The State Board of Education–Episode I: The Phantom Menace

In the spirit of the Godfather and Star Wars sagas I’m taking stories of the  State Board of Education out of order. In that spirit, I want to take you back to the beginning… or as far back as you can go on a blog on Texas politics.

Texans have shared the American pastime of arguing over where we came from.  Did we evolve from lower life forms (small mammals, apes, Oklahomans)?  Or, did we spring directly from the hand of God in our finished form (walking upright and speaking English)? Of course, such questions are impossible to answer with certainty. However, that’s not going to stop the SBOE of from giving us the answers to life’s test. (Like many Texas high school students I hope that Saint Peter’s questions at the pearly gates are multiple choice. I’ve head that if you guess “B” on all the questions you’ve got a pretty good chance of getting in.)

According to a story in the Dallas Morning News, Steven Schafersman (Evolution ally and President of Texas Citizens for Science) warned the SBOE that, “Once again our state is going to experience the embarrassment of having anti-scientific, anti-evolutionists on the state board try to game the process and force the new science standards to contain anti-scientific language.” This seems like an overstatement. The embarrassment of the evolution debate will likely pale in comparison to whatever some legislators dream up during the session. Still, there is something to the idea of letting scientists tell us what to teach in science classes. It’s a plan that’s just crazy enough to work.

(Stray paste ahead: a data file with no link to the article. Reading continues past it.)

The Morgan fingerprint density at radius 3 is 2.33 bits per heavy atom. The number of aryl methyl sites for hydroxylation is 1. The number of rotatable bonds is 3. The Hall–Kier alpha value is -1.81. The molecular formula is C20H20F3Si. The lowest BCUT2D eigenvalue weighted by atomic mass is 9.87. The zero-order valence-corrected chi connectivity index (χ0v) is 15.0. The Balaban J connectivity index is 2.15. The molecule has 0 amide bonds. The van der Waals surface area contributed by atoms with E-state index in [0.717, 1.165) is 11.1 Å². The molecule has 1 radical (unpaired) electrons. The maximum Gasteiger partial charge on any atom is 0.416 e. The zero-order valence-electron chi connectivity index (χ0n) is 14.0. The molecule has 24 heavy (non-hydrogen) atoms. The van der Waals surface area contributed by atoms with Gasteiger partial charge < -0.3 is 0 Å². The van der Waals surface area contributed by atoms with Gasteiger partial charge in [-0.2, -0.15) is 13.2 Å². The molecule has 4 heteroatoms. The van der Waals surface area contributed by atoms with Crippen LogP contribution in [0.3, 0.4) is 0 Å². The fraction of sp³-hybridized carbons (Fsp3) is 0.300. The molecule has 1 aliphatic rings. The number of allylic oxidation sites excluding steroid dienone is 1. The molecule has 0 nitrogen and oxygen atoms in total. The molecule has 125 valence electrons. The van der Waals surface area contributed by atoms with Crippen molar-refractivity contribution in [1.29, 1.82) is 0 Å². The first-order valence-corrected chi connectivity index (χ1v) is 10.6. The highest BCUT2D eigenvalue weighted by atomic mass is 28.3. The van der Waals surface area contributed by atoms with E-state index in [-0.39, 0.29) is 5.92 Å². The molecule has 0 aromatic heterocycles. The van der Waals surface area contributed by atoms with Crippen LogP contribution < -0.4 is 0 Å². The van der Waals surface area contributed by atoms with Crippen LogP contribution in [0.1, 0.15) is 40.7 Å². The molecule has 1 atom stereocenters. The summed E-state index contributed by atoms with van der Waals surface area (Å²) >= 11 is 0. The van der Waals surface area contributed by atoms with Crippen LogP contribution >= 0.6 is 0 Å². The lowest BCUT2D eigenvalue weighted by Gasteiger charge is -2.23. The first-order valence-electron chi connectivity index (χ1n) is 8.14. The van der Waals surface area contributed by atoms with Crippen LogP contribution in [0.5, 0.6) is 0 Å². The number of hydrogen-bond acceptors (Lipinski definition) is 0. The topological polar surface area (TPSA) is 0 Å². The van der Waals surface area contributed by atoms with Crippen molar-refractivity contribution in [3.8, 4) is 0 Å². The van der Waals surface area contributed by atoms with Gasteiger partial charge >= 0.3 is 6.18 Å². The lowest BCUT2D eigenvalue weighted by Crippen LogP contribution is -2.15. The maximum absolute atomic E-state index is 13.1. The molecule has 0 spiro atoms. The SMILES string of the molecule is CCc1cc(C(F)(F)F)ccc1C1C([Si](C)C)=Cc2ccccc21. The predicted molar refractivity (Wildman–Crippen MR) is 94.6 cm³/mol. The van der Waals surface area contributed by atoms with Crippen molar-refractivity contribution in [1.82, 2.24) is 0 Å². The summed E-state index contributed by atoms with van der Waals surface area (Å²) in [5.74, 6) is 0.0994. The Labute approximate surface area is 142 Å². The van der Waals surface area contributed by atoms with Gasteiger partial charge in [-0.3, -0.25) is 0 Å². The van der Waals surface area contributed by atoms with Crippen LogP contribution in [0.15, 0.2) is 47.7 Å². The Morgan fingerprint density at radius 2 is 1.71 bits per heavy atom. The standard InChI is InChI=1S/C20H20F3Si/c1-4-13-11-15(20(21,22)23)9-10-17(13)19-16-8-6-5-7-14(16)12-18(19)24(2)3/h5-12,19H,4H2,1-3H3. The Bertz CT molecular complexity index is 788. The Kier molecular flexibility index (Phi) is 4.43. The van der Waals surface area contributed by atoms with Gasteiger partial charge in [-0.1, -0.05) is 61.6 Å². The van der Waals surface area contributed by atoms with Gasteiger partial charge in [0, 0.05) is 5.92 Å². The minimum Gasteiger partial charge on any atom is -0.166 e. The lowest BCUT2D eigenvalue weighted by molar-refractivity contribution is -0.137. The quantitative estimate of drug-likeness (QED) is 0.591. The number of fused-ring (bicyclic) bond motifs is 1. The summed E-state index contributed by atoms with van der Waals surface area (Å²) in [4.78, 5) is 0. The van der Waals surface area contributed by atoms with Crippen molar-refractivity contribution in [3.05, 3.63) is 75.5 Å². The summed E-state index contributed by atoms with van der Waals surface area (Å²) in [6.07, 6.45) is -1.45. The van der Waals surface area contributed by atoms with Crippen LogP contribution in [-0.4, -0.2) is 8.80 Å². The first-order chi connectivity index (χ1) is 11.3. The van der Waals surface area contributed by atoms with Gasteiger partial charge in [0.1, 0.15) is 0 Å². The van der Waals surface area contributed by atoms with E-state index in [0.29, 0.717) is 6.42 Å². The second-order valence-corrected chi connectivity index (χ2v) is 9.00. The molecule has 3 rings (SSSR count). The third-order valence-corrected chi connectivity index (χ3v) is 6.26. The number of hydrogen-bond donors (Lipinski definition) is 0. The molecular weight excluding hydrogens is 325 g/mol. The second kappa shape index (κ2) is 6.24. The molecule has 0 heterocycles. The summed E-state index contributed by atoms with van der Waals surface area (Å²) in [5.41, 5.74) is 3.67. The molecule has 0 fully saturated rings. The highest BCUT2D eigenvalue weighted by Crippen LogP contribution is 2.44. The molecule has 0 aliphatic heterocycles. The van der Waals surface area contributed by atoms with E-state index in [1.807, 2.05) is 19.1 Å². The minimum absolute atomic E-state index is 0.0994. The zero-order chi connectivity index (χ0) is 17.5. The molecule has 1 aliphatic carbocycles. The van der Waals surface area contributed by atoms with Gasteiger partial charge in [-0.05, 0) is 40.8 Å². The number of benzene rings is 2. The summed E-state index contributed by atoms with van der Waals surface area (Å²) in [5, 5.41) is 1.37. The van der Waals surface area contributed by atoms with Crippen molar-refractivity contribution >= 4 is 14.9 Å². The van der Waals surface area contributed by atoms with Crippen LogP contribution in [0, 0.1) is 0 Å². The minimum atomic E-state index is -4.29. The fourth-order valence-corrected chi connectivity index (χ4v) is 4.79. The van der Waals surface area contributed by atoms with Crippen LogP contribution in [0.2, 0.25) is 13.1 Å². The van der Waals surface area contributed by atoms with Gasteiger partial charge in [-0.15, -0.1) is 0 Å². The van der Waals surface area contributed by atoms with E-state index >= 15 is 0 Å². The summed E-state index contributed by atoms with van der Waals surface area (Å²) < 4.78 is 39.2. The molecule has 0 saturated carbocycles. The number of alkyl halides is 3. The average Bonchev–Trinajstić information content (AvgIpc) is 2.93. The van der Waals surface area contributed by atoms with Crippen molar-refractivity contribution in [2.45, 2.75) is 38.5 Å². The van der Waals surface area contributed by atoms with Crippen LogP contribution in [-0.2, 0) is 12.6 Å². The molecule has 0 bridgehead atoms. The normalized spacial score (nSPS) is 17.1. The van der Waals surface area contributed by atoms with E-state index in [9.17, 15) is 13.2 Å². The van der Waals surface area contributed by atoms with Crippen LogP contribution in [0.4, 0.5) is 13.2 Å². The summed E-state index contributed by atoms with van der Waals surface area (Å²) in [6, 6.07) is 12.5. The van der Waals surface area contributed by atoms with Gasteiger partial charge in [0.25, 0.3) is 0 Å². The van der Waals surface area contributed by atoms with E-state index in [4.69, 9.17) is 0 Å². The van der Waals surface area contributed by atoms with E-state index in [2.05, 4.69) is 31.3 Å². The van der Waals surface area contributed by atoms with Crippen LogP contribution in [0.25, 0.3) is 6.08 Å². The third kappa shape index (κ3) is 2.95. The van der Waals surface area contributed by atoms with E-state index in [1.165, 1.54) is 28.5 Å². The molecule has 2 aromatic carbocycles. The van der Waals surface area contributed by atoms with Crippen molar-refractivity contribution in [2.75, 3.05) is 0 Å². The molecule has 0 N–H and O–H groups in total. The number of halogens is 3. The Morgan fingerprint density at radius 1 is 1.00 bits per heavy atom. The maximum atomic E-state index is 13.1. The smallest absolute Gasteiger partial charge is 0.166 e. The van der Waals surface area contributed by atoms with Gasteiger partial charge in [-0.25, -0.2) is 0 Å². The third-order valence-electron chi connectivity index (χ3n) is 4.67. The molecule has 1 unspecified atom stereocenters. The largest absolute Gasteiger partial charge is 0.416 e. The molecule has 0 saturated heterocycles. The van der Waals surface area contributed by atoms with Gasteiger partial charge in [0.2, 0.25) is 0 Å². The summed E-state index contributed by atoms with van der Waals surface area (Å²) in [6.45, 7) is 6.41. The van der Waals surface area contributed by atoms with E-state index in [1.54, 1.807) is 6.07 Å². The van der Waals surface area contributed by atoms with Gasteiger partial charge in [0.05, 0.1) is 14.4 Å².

Currently, the SBOE is evaluating their policy about how evolution is to be taught. We’ve even found our way into the pages of the New York Times. In dispute is language that requires teaching both the strength and weaknesses of evolutionary theory. While most explosions occur in high school chemistry labs, the discussion of how to teach the origins of Texans and other humans produce fireworks of their own.

The courts have often view the creationist view as more religion than science. As such, teaching the “religion” of creationism violates the establishment clause of the First Amendment. At the same time, evolution is not without some unresolved questions. While scientists often seem quite certain, there are often gaps in their knowledge when they can’t trace the lineage of very critter going back a few millions years.

According to the Austin-American Statesman’s coverage, during the course of the hearing one anti-evolution advocate noted that “Darwin was from England and Einstein was from Germany… The elitism and arrogance that has been going on is not what Texas is about.” Of course, as someone who studies only the US and Texas I am completely sympathetic. However, certain intellectual elites will prefer to take their cues from foreigners. We’ll see who prevails in the SBOE.


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